Lord Sugar quits 'negative' Labour Party

Press Association
Lord Sugar tribunal
Lord Sugar tribunal
Lord Alan Sugar Quits the Labour Party
Lord Alan Sugar Quits the Labour Party

Apprentice star and peer Lord Sugar has quit the Labour Party - blaming their "negative business policies" and anti-enterprise approach.

The entrepreneur delivered a damning assessment of the party's business credentials under Ed Miliband's leadership as he revealed he had lost confidence in Labour during the last 12 months.

Lord Sugar, who will continue to serve as an independent crossbench peer, added he made his decision at the start of the year and would have resigned even if Labour had won the election.

He was initially appointed a peer by the previous Labour administration in 2009 but signalled he had sensed a policy shift back towards the principles of "Old Labour" under Mr Miliband - particularly in relation to business.

The peer said he informed the party of his decision on Friday and kept his intentions quiet rather than use them to "possibly damage" Labour's election chances.

But Lord Sugar has made his decision public just days after Labour suffered its most damaging election defeat in a generation.

The party's election campaign under Mr Miliband has also been criticised by party figures in recent days for lacking an economic policy.

The manifesto listed the first task of a Labour government was to change the economy so that it "works for all of Britain's businesses and working people", with policies focusing on zero hours contracts, increasing the minimum wage and cutting rates for small businesses.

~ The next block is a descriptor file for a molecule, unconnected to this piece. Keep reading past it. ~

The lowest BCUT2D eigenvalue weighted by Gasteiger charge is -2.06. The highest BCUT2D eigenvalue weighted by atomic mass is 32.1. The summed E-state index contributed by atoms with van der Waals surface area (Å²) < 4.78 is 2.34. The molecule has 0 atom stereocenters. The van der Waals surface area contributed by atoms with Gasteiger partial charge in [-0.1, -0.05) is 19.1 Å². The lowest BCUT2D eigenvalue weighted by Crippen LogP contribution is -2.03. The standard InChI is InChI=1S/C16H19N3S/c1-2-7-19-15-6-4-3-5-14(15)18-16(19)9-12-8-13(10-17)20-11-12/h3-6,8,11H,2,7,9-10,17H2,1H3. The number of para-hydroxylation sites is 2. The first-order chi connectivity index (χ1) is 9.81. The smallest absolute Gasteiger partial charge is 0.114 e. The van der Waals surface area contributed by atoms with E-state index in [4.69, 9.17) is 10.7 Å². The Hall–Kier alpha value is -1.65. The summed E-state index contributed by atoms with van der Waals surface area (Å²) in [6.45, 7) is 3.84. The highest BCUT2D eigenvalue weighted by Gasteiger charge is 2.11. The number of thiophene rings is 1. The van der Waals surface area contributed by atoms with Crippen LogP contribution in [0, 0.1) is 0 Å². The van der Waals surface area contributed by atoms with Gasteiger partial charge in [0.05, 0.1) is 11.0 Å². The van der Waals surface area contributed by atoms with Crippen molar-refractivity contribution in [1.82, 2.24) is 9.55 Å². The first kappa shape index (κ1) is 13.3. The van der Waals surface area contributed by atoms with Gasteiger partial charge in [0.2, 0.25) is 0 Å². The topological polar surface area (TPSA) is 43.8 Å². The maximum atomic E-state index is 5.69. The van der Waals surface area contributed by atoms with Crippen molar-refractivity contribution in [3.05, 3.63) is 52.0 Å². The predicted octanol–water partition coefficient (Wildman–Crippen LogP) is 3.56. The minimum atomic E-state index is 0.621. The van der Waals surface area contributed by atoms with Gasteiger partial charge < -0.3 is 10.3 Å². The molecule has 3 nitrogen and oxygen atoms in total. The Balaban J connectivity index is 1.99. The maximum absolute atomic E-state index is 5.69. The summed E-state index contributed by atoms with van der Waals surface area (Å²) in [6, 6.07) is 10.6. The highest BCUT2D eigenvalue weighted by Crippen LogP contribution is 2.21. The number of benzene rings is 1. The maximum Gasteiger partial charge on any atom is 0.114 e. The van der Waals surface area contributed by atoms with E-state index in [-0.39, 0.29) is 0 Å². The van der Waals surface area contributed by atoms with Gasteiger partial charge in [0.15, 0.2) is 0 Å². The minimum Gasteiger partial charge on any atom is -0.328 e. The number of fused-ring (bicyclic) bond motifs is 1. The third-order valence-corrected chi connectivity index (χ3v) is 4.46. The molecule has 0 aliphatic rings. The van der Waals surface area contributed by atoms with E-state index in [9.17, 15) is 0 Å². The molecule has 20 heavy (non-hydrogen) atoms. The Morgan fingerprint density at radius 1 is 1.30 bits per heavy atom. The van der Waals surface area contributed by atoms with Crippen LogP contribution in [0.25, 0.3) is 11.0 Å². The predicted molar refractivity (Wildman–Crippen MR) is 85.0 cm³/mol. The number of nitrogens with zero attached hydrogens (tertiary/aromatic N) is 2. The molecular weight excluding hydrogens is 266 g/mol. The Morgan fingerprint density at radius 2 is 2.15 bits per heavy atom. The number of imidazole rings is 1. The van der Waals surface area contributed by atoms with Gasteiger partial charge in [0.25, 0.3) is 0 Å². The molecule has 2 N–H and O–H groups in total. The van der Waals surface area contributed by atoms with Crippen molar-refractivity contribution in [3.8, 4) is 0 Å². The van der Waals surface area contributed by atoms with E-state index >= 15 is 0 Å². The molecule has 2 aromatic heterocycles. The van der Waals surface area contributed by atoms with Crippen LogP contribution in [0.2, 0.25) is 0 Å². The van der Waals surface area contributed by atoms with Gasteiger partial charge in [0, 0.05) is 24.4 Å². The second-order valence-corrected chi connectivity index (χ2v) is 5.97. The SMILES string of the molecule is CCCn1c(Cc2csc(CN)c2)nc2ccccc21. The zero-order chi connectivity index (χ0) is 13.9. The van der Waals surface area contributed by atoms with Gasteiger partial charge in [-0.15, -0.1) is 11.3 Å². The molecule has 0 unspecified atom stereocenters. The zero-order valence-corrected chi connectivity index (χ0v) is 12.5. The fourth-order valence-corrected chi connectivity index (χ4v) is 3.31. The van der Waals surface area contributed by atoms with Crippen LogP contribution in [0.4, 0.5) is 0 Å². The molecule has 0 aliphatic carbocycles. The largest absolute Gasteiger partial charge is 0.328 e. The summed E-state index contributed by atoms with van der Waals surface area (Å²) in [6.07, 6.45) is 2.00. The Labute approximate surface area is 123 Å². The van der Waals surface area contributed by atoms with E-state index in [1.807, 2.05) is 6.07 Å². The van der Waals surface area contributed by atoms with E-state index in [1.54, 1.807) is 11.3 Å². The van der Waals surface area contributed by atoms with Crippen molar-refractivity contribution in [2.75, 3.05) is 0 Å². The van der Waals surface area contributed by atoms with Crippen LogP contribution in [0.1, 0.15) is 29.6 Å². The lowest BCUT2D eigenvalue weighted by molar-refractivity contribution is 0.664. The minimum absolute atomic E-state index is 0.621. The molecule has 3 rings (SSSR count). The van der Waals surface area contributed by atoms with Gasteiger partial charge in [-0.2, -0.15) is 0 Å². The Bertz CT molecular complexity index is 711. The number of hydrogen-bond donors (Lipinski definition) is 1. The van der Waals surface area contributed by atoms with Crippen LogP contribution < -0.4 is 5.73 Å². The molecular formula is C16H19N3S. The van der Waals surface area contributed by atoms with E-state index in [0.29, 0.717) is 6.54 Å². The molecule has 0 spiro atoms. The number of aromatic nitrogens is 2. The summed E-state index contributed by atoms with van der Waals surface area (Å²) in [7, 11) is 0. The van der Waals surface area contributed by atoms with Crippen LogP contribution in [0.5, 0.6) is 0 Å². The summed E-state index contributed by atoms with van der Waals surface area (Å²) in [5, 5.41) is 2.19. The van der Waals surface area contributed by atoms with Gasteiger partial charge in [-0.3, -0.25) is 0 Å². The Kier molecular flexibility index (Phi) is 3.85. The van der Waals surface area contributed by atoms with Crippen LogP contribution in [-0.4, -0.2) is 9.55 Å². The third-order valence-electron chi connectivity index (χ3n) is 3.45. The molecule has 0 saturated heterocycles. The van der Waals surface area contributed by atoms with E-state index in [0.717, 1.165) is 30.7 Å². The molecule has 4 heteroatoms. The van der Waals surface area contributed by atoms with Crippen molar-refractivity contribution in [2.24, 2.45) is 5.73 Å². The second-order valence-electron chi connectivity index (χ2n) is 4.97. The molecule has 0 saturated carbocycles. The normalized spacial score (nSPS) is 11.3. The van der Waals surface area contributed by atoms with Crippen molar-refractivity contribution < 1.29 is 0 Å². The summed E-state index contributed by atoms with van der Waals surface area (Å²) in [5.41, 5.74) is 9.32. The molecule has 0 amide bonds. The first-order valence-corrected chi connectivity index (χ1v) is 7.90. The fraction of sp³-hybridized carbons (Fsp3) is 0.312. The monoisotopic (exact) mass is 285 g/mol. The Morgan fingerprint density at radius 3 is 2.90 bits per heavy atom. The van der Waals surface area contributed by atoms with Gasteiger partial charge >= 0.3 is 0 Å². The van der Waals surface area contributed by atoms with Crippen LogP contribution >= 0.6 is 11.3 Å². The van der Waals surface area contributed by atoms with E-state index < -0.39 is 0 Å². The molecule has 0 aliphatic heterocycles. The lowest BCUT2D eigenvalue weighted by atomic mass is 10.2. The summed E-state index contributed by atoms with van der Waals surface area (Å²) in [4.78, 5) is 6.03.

In a statement, Lord Sugar said his resignation was accepted as the party had been "aware of my disillusionment for some time".

He said: "In the past year I found myself losing confidence in the party due to their negative business policies and the general anti-enterprise concepts they were considering if they were to be elected.

"I expressed this to the most senior figures in the party several times."

He continued: "By the start of this year, I had made my decision to resign from the party whatever the outcome of the General Election.

"However, I am a loyal person and rather than use my decision to possibly damage the party's chances in the election, I decided, as a relatively high-profile individual, to keep my intentions quiet for the duration of the campaign."

Lord Sugar said he had declined hundreds of media requests to talk about the party's proposed policies, particularly in relation to business.

He said: "I have no wish to stick the boot into the party.

"There are many good people in Labour working hard every day to serve the public and I wish them all the best of luck.

"I am grateful for all the experiences being a member of Labour has brought me."

He added he will continue in the Lords in order to represent the interests of business and enterprise in the UK.

During his maiden speech in the Lords, the peer confronted criticism of his appointment as an "enterprise champion" by Gordon Brown's government.

He also made reference to his successful BBC show, telling peers in 2009: "I am the new boy on the block. In your Lordships' House I am certainly the apprentice.''

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